Vancouver’s Newest Business Improvement Area
The Hastings Crossing Business Improvement Association defines Hastings Crossing as the Downtown Vancouver area along Hastings Street from Richards Street east to Gore Avenue with portions of Cambie, Cordova, Dunsmuir, Hamilton, Main, Pender, and Powell streets.
There is no actual physical crossing except from East to West Vancouver, a divide that has influenced city culture, economics, and politics. The crossing is also temporal, says the association, into a new era as community groups, planners, and political leaders question and challenge established ways of doing business. Hastings Crossing is a business community for creativity, enterprise, and innovation. More than 650 businesses and property owners in Vancouver’s Downtown Eastside comprise this creative and innovative community of entrepreneurs.
The association takes a leadership role in managing change to a more resilient, inclusive, and sustainable Downtown Eastside local economy, meeting local business needs with community organizations that foster a vibrant, diverse area for all whether here daily or just one day.
The association mission is to promote and support member business and property owners, to advocate for their interests, and to contribute to the social, cultural, and economic well-being of the Hastings Crossing area. Driven by strong social and environmental values, the association dedicates itself to the authentic urban culture of Vancouver’s Downtown Eastside.
The Hastings Crossing Business Improvement Association works and cooperates with City of Vancouver planners and staff of elected leaders and with community groups, nonprofits, and local businesses to create and support initiatives to improve the condition of the local economy, management of the urban domain, and stewardship of the natural environment. The association supports removal graffiti and street debris, commercial and cultural events, and market strategies to draw consumers to area businesses.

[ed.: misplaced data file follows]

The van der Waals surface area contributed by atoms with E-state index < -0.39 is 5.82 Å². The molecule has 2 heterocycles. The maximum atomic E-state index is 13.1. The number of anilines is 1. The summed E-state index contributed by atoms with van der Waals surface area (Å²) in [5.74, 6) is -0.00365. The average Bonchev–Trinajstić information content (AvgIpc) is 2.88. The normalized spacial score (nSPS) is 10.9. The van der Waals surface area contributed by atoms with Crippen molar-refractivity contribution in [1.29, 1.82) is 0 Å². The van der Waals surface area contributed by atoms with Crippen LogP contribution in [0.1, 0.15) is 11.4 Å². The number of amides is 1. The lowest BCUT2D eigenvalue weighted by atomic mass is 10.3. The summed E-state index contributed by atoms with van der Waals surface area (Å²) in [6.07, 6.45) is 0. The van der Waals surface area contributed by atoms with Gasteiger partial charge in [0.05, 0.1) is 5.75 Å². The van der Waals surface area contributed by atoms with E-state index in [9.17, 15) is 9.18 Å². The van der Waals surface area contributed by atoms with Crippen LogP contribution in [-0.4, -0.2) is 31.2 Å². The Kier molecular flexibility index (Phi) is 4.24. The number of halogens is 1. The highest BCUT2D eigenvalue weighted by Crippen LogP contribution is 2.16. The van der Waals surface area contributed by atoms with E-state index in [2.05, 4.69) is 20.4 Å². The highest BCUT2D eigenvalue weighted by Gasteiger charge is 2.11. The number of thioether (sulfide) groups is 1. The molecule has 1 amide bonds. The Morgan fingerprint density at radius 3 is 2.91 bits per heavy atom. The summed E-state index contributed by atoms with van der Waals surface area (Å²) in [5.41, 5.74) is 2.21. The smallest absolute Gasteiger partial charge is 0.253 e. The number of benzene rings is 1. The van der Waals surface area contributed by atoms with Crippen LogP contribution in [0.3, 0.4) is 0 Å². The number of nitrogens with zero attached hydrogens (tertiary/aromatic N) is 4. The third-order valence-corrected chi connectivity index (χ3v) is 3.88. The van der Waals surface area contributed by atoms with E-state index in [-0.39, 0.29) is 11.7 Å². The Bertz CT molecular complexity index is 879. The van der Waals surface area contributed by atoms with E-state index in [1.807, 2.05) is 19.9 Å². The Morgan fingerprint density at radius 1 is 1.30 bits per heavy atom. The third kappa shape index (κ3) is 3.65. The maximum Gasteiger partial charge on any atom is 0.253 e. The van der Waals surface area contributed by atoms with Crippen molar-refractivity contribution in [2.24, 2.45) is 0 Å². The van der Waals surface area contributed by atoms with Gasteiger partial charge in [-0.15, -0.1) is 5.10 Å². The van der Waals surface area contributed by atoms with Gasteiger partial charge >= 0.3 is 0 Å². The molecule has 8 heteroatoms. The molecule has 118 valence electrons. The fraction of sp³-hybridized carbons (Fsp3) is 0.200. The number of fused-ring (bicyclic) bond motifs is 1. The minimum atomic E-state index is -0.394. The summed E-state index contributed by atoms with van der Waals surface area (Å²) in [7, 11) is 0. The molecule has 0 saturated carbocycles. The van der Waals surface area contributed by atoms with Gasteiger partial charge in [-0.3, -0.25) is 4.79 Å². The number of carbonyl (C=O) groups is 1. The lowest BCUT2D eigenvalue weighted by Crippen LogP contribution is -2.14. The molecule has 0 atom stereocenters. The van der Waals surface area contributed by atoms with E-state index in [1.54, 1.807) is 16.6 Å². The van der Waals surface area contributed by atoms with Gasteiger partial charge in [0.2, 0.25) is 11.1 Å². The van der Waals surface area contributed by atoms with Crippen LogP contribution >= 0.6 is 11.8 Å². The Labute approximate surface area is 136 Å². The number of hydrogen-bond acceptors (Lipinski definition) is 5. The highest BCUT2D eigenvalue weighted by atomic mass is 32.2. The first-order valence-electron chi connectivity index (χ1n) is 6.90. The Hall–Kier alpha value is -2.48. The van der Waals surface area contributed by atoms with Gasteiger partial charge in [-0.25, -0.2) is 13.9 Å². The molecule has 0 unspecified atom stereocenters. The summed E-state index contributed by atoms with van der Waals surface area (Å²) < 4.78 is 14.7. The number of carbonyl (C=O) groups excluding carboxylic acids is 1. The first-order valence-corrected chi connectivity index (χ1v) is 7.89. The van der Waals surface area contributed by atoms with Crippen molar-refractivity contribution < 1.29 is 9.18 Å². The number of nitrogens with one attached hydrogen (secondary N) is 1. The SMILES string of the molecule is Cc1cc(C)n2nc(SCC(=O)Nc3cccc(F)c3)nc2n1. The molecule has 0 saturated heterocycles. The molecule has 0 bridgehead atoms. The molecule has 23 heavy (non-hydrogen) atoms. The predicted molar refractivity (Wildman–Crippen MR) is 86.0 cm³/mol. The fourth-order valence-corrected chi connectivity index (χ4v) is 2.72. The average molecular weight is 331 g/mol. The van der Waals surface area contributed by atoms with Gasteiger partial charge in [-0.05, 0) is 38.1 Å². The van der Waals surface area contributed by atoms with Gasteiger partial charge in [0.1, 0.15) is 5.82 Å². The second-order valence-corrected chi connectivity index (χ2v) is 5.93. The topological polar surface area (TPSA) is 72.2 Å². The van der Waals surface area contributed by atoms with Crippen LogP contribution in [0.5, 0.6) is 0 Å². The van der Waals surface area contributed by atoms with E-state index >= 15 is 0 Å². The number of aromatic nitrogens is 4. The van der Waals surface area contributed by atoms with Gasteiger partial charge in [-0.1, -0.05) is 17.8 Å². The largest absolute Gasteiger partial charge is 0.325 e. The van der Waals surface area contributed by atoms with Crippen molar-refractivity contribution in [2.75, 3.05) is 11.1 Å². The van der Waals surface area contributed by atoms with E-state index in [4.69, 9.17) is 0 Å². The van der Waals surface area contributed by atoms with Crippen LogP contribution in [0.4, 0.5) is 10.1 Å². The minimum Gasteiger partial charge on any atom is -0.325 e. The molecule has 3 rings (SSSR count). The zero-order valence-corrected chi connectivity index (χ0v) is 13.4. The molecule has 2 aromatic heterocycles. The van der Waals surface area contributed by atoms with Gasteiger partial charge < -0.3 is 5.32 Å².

Hastings Crossing has hundreds of innovative software designers, web developers, and other creative services, cozy cafes, fashionable restaurants, retail stores, professional services, social enterprises, and post-secondary educational institutions. The Carnegie Community Centre, Vancouver’s first library and one of its most beautiful neoclassical buildings, and Vancouver’s original city hall are in Hastings Crossing among scores of other heritage buildings.
Hastings Crossing enjoys a high concentration of artists. The Simon Fraser University School for Contemporary Arts and the Vancouver Film School draw musicians, actors, fashion designers, and entrepreneurs eager for a creative urban culture.
Hastings Street between Main and Cambie can be a study in contrasts of wealth and poverty. The challenge for the business improvement association is to revitalize the neighbourhood with new investment without displacing residents of modest means. All property owners inside association boundaries pay an annual contribution of $0.40 per $1,000 of assessed property commercial value to support the association’s programs. On paper, there are more than 300 businesses in the area, but only 70 have participated actively the association started in April 2011.
The association pursues an inclusive development model for future prosperity of the area, which, it argues, must not be gentrified traditionally by demolition, reconstruction, and displacement of the poor. The association’s pursuit may seem quixotic in a world where big money always seems to have the last say, but a former city planning director says social inclusion is a smart business strategy: Hire local people and help them make money so they can buy your products and afford your services and keep money in the community.